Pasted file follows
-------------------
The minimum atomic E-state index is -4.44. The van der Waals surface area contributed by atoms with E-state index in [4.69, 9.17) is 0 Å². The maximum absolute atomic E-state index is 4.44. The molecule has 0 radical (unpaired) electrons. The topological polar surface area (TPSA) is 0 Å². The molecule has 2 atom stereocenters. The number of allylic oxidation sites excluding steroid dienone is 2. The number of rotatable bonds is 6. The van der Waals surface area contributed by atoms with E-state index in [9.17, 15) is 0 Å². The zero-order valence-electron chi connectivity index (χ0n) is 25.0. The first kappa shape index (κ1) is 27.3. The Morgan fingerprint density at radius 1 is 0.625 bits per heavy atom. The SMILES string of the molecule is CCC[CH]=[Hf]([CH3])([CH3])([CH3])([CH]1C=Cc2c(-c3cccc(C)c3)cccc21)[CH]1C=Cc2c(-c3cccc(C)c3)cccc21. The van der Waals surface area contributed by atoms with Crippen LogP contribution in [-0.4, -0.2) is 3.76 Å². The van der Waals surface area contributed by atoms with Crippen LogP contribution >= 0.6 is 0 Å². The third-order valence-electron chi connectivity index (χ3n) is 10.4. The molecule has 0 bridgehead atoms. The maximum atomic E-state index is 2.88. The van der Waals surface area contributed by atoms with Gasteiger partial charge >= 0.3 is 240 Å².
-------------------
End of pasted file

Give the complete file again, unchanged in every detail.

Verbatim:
The minimum atomic E-state index is -4.44. The van der Waals surface area contributed by atoms with E-state index in [4.69, 9.17) is 0 Å². The maximum absolute atomic E-state index is 4.44. The molecule has 0 radical (unpaired) electrons. The topological polar surface area (TPSA) is 0 Å². The molecule has 2 atom stereocenters. The number of allylic oxidation sites excluding steroid dienone is 2. The number of rotatable bonds is 6. The van der Waals surface area contributed by atoms with E-state index in [9.17, 15) is 0 Å². The zero-order valence-electron chi connectivity index (χ0n) is 25.0. The first kappa shape index (κ1) is 27.3. The Morgan fingerprint density at radius 1 is 0.625 bits per heavy atom. The SMILES string of the molecule is CCC[CH]=[Hf]([CH3])([CH3])([CH3])([CH]1C=Cc2c(-c3cccc(C)c3)cccc21)[CH]1C=Cc2c(-c3cccc(C)c3)cccc21. The van der Waals surface area contributed by atoms with Crippen LogP contribution in [-0.4, -0.2) is 3.76 Å². The van der Waals surface area contributed by atoms with Crippen LogP contribution >= 0.6 is 0 Å². The third-order valence-electron chi connectivity index (χ3n) is 10.4. The molecule has 0 bridgehead atoms. The maximum atomic E-state index is 2.88. The van der Waals surface area contributed by atoms with Gasteiger partial charge >= 0.3 is 240 Å².